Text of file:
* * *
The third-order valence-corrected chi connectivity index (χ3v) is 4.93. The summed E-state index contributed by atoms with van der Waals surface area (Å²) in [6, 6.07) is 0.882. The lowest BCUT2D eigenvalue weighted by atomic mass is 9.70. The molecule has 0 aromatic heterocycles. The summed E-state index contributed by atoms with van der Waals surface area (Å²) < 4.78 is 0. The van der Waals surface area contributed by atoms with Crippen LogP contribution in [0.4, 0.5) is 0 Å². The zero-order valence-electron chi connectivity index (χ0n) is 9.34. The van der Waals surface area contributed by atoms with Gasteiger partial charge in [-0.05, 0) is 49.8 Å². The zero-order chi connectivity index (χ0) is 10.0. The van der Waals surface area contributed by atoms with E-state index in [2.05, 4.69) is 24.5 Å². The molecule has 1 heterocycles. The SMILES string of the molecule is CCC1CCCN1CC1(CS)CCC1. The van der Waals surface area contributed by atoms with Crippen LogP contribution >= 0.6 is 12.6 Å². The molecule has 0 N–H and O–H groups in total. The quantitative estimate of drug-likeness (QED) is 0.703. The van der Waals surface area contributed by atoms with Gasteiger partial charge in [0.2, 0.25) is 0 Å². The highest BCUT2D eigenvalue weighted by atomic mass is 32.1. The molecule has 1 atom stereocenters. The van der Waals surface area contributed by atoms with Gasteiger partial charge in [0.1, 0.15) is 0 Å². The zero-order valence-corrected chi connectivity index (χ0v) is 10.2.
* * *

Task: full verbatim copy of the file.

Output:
The third-order valence-corrected chi connectivity index (χ3v) is 4.93. The summed E-state index contributed by atoms with van der Waals surface area (Å²) in [6, 6.07) is 0.882. The lowest BCUT2D eigenvalue weighted by atomic mass is 9.70. The molecule has 0 aromatic heterocycles. The summed E-state index contributed by atoms with van der Waals surface area (Å²) < 4.78 is 0. The van der Waals surface area contributed by atoms with Crippen LogP contribution in [0.4, 0.5) is 0 Å². The zero-order valence-electron chi connectivity index (χ0n) is 9.34. The van der Waals surface area contributed by atoms with Gasteiger partial charge in [-0.05, 0) is 49.8 Å². The zero-order chi connectivity index (χ0) is 10.0. The van der Waals surface area contributed by atoms with E-state index in [2.05, 4.69) is 24.5 Å². The molecule has 1 heterocycles. The SMILES string of the molecule is CCC1CCCN1CC1(CS)CCC1. The van der Waals surface area contributed by atoms with Crippen LogP contribution >= 0.6 is 12.6 Å². The molecule has 0 N–H and O–H groups in total. The quantitative estimate of drug-likeness (QED) is 0.703. The van der Waals surface area contributed by atoms with Gasteiger partial charge in [0.2, 0.25) is 0 Å². The highest BCUT2D eigenvalue weighted by atomic mass is 32.1. The molecule has 1 atom stereocenters. The van der Waals surface area contributed by atoms with Gasteiger partial charge in [0.1, 0.15) is 0 Å². The zero-order valence-corrected chi connectivity index (χ0v) is 10.2.